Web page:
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Climate Dynamics

, Volume 51, Issue 1–2, pp 547–561 | Cite as

A metric for surface heat flux effect on horizontal sea surface temperature gradients

  • Tomoki Tozuka
  • Shun Ohishi
  • Meghan F. Cronin
Article

Abstract

Understanding what controls horizontal variations in sea surface temperatures (SSTs) is one of the key science questions in climate research. Although various oceanic effects contribute to reinforcement/relaxation of horizontal variations in SSTs, the role of surface heat fluxes is surprisingly complex and can lead to significant biases in coupled models if improperly represented. In particular, the contribution of surface heat fluxes to surface frontogenesis/frontolysis depends not just on their gradients, but also on the distribution of mixed layer depth, which controls the effective heat capacity of the upper ocean. In this study, a new metric, referred to as the surface flux frontogenesis metric, is proposed that quantifies the relative importance of horizontal variations in surface heat fluxes and mixed layer depth. Global maps of this metric reveal that the role of surface heat fluxes in determining the horizontal SST gradient is highly variable geographically and by season. Furthermore, the metric can help explain characteristics of SST fronts in the northwestern Pacific, the Southern Ocean, the eastern equatorial Pacific, and the west coast of North America. Implications of this metric in coupled models will also be discussed.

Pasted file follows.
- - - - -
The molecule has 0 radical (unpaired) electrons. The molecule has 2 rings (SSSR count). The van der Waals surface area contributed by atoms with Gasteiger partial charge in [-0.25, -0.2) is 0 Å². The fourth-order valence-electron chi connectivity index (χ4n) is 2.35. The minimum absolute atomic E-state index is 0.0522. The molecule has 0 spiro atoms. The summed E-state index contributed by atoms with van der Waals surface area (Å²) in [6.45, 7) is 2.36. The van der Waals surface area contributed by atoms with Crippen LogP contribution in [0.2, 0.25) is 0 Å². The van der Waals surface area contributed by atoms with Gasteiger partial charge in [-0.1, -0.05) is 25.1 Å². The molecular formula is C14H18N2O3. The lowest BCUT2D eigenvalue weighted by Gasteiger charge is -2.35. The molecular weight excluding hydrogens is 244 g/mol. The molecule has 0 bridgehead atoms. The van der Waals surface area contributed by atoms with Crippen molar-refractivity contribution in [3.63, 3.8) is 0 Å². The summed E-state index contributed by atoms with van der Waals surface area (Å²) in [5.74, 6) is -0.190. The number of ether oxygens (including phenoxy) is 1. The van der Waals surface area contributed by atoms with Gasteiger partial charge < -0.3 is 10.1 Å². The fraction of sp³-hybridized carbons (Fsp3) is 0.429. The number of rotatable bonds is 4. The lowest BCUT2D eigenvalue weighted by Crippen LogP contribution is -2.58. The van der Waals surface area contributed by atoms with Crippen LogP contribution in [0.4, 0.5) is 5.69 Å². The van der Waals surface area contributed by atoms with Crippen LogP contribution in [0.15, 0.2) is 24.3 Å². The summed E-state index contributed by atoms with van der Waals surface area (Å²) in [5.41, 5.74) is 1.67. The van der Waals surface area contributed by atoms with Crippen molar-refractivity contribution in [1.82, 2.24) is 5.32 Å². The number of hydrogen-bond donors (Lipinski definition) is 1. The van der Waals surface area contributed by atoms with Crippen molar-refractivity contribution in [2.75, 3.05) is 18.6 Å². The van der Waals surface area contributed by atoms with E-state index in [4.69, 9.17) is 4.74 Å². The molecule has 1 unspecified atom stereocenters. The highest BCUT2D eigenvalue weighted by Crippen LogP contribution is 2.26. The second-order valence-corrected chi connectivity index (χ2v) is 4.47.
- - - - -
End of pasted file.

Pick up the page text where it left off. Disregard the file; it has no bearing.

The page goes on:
Notes

Acknowledgements

This study greatly benefited from insightful comments by Frank Bryan and an anonymous reviewer. The MIMOC data is available from http://www.pmel.noaa.gov/mimoc/, and the J-OFURO2 data is available from http://dtsv.scc.u-tokai.ac.jp/j-ofuro/. TT was supported by Grant-in-Aid for Scientific Research on Innovative Areas (MEXT KAKENHI Grant number JP16H01589) and the Japan Society for Promotion of Science through Grant-in-Aid for Scientific Research (B) JP16H04047. PMEL contribution 4649.

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Copyright information

© Springer-Verlag GmbH Germany 2017

Authors and Affiliations

  1. 1.Department of Earth and Planetary Science, Graduate School of ScienceThe University of TokyoTokyoJapan
  2. 2.Institute for Space-Earth Environmental ResearchNagoya UniversityAichiJapan
  3. 3.NOAA Pacific Marine Environmental LaboratorySeattleUSA

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